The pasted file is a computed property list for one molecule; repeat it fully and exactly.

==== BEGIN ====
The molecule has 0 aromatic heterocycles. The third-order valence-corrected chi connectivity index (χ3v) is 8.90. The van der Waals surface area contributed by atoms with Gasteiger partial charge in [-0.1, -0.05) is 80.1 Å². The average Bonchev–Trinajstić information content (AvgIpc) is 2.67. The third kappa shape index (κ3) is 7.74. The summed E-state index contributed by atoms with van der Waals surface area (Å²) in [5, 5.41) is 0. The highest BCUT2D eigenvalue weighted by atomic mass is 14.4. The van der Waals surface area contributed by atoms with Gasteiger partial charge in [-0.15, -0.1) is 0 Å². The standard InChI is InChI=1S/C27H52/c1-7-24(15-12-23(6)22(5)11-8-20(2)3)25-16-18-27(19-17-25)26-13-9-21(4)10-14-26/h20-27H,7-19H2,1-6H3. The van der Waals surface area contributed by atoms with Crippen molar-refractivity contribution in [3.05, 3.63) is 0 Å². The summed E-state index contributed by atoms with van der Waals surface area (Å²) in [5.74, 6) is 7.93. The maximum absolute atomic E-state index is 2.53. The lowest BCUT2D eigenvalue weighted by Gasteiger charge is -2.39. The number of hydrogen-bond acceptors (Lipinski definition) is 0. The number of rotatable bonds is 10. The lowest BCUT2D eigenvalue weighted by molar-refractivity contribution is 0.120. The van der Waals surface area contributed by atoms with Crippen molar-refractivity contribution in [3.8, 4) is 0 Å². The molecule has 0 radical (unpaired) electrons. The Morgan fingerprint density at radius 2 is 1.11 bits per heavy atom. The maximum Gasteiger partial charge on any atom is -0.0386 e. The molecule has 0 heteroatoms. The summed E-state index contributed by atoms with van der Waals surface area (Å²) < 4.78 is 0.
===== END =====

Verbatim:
The molecule has 0 aromatic heterocycles. The third-order valence-corrected chi connectivity index (χ3v) is 8.90. The van der Waals surface area contributed by atoms with Gasteiger partial charge in [-0.1, -0.05) is 80.1 Å². The average Bonchev–Trinajstić information content (AvgIpc) is 2.67. The third kappa shape index (κ3) is 7.74. The summed E-state index contributed by atoms with van der Waals surface area (Å²) in [5, 5.41) is 0. The highest BCUT2D eigenvalue weighted by atomic mass is 14.4. The van der Waals surface area contributed by atoms with Gasteiger partial charge in [-0.15, -0.1) is 0 Å². The standard InChI is InChI=1S/C27H52/c1-7-24(15-12-23(6)22(5)11-8-20(2)3)25-16-18-27(19-17-25)26-13-9-21(4)10-14-26/h20-27H,7-19H2,1-6H3. The van der Waals surface area contributed by atoms with Crippen molar-refractivity contribution in [3.05, 3.63) is 0 Å². The summed E-state index contributed by atoms with van der Waals surface area (Å²) in [5.74, 6) is 7.93. The maximum absolute atomic E-state index is 2.53. The lowest BCUT2D eigenvalue weighted by Gasteiger charge is -2.39. The number of hydrogen-bond acceptors (Lipinski definition) is 0. The number of rotatable bonds is 10. The lowest BCUT2D eigenvalue weighted by molar-refractivity contribution is 0.120. The van der Waals surface area contributed by atoms with Crippen molar-refractivity contribution in [3.8, 4) is 0 Å². The molecule has 0 radical (unpaired) electrons. The Morgan fingerprint density at radius 2 is 1.11 bits per heavy atom. The maximum Gasteiger partial charge on any atom is -0.0386 e. The molecule has 0 heteroatoms. The summed E-state index contributed by atoms with van der Waals surface area (Å²) < 4.78 is 0.